Monday, 23 May 2016


Despite ongoing valiant efforts by Reserve Bank governor John Mangudya to mitigate Zimbabwe’s biting cash crisis and assure wary citizens that all will be well, long and winding bank queues abounded around Zimbabwe yesterday.

Depositors who spoke to news crews from the Daily News on Sunday said they were making frantic efforts to withdraw their salaries and savings ahead of what they claimed was the “imminent” introduction of bond notes.

This comes in the wake of the recent announcement by authorities that they plan to introduce bond notes into the multi-currency market — to be backed by a $200 million loan from Afreximbank — to ease the country’s cash and liquidity crises.

However, the move has been received poorly by both economic experts and ordinary Zimbabweans, who worry that this could signal a return to the much-derided Zimbabwe dollar which was abandoned seven years ago as inflation spiralled to world record levels.

“We are not leaving anything to chance as we approach month-end and people are withdrawing their salaries as soon they are deposited. It makes sense to get our money from banks and pay our bills now,” a uniformed forces member who only identified himself as Itai said yesterday.

A queuing police officer who was interviewed by the Daily News on Sunday said the situation appeared to have been compounded by the fact that many civil servants had got paid on Friday, while tobacco farmers were also waiting to withdraw their money from banks.

On their part, many farmers — who are allowed to withdraw up to $10 000 a day compared to the individual maximum daily withdrawal limit of $1 000 — complained bitterly that they were failing to access their cash.

Last week, the Daily News on Sunday’s sister paper, the Daily News, reported that the unwelcome state of affairs had seen illegal foreign currency dealers resurfacing in numbers around the country.

The daily established that with the country experiencing a severe cash crunch that began late last year, illegal foreign currency dealers — and in some cases bank tellers as well — had begun to do fast business, robbing desperate Zimbabweans blind in the process.

In some extreme cases, a number of bank clients claimed they had allegedly been charged an exorbitant 10 percent “commission” by tellers and dealers for electronic transfers to the accounts of money changers in return for hard cash.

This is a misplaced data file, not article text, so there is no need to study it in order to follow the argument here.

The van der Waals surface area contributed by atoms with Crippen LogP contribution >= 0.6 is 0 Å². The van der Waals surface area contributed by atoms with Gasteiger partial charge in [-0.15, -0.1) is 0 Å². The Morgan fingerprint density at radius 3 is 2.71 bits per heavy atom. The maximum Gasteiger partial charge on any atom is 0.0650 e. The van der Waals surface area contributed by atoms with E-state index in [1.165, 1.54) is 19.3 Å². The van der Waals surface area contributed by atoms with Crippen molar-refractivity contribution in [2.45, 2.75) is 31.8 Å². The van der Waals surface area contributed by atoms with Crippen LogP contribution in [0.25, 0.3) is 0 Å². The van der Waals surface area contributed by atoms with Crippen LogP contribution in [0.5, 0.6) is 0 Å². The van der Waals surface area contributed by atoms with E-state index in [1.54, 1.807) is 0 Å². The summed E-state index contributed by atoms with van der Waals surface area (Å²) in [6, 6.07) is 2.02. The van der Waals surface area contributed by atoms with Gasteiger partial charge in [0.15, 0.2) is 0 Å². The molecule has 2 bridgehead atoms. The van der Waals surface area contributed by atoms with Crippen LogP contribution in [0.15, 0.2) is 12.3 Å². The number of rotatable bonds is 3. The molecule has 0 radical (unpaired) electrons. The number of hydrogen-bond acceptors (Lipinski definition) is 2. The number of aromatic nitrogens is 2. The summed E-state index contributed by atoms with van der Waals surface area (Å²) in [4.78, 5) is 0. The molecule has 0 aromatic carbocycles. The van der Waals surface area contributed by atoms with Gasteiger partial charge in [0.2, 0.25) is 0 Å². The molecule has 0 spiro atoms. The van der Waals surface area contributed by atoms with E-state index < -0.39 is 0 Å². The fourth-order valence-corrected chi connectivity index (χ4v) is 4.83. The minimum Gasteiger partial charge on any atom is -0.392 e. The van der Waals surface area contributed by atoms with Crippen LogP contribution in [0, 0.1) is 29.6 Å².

A Harare street dealer even boasted that he was allegedly using his connections within certain banks to access cash and make “nice money” from this.

“I am certainly not exploiting anyone. I see myself as an entrepreneur who is helping people to have instant access to cash which might otherwise take them two to three weeks to get using normal banking channels,” the dealer, who was only prepared to identify himself as Dave, said.

In Bulawayo, another dealer said she was making a killing from people changing the South African rand into US dollars, particularly “injiva” — Zimbabweans working in South Africa.
This comes as the central bank recently imposed stringent daily cash withdrawal limits to ease the current cash crisis that has seen people queuing for days at banks to access their funds.

Economic experts have also warned that the apex bank’s decision to introduce bond notes within the next few months would worsen the liquidity and cash crisis, as depositors frantically withdraw their money, fearing the return of the Zimbabwean dollar — which Mangudya says is not on the cards.

Zimbabwe adopted a basket of currencies in 2009 to replace its discredited local currency which had been rendered useless by world-record hyperinflation, with many people — including poor pensioners — losing all their life savings in the process.

University of Zimbabwe economics lecturer, Ashok Chakravati, told the Daily News on Sunday that the move to introduce the bond notes was “unnecessary.”

“Other countries have been in import deficit situations before and history has shown us how export bonuses are awarded without instilling panic in fragile nations.

“An export bonus is appropriate, especially in a country with no way of devaluing the currency like Zimbabwe. The bond notes route is very unnecessary,” Chakravati said. 

Prominent businessman Shingi Munyeza said the government had to cut its own expenditure before adopting “drastic actions such as the bond notes”.

“We have established that one of the main reasons why we are in this mess is that the government is over-spending. Why then is government not quickly plugging the hole and living within its means?” he asked.

In its latest damning report on Zimbabwe, the International Monetary Fund (IMF) predicted that the country’s economic difficulties were set to continue and deepen — amid a grinding recession, the worsening cash crisis, mounting company closures and job losses, and a political legitimacy crisis that is refusing to go away.

“Unless the country takes bold reforms, the economic difficulties will continue in the medium-term,” the fund said in a statement, after consultations with Zimbabwean officials.
Observers also say not much has gone right for Mugabe and Zanu PF since they won the hotly-disputed elections in 2013, with the ruling party ravaged by its seemingly unstoppable factional and succession wars. daily news


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